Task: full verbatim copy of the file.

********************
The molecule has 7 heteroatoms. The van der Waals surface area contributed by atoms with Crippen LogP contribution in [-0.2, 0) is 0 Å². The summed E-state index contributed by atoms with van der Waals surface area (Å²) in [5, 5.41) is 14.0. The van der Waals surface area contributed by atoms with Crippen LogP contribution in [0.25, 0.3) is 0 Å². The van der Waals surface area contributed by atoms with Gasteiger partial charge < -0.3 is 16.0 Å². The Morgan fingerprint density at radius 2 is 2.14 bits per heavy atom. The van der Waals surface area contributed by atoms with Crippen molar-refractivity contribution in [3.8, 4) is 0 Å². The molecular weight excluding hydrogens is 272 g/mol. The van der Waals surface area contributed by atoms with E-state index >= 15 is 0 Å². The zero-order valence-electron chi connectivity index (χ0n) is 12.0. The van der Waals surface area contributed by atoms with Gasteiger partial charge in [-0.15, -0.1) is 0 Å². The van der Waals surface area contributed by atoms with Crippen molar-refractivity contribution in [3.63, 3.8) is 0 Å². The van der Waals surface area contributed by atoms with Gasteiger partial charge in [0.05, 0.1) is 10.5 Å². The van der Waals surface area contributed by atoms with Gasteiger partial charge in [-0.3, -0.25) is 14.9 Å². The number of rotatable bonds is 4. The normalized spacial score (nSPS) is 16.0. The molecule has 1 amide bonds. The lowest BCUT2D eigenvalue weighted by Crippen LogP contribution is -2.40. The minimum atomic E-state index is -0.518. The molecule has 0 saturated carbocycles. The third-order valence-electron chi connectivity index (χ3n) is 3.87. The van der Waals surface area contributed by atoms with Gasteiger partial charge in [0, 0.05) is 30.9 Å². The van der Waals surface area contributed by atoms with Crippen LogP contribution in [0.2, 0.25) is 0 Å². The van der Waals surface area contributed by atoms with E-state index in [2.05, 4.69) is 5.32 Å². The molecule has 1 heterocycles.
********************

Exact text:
The molecule has 7 heteroatoms. The van der Waals surface area contributed by atoms with Crippen LogP contribution in [-0.2, 0) is 0 Å². The summed E-state index contributed by atoms with van der Waals surface area (Å²) in [5, 5.41) is 14.0. The van der Waals surface area contributed by atoms with Crippen LogP contribution in [0.25, 0.3) is 0 Å². The van der Waals surface area contributed by atoms with Gasteiger partial charge < -0.3 is 16.0 Å². The Morgan fingerprint density at radius 2 is 2.14 bits per heavy atom. The van der Waals surface area contributed by atoms with Crippen molar-refractivity contribution in [3.8, 4) is 0 Å². The molecular weight excluding hydrogens is 272 g/mol. The van der Waals surface area contributed by atoms with E-state index >= 15 is 0 Å². The zero-order valence-electron chi connectivity index (χ0n) is 12.0. The van der Waals surface area contributed by atoms with Gasteiger partial charge in [-0.15, -0.1) is 0 Å². The van der Waals surface area contributed by atoms with Crippen molar-refractivity contribution in [3.63, 3.8) is 0 Å². The van der Waals surface area contributed by atoms with Gasteiger partial charge in [0.05, 0.1) is 10.5 Å². The van der Waals surface area contributed by atoms with Gasteiger partial charge in [-0.3, -0.25) is 14.9 Å². The number of rotatable bonds is 4. The normalized spacial score (nSPS) is 16.0. The molecule has 1 amide bonds. The lowest BCUT2D eigenvalue weighted by Crippen LogP contribution is -2.40. The minimum atomic E-state index is -0.518. The molecule has 0 saturated carbocycles. The third-order valence-electron chi connectivity index (χ3n) is 3.87. The van der Waals surface area contributed by atoms with Gasteiger partial charge in [0, 0.05) is 30.9 Å². The van der Waals surface area contributed by atoms with Crippen LogP contribution in [0.2, 0.25) is 0 Å². The van der Waals surface area contributed by atoms with E-state index in [2.05, 4.69) is 5.32 Å². The molecule has 1 heterocycles.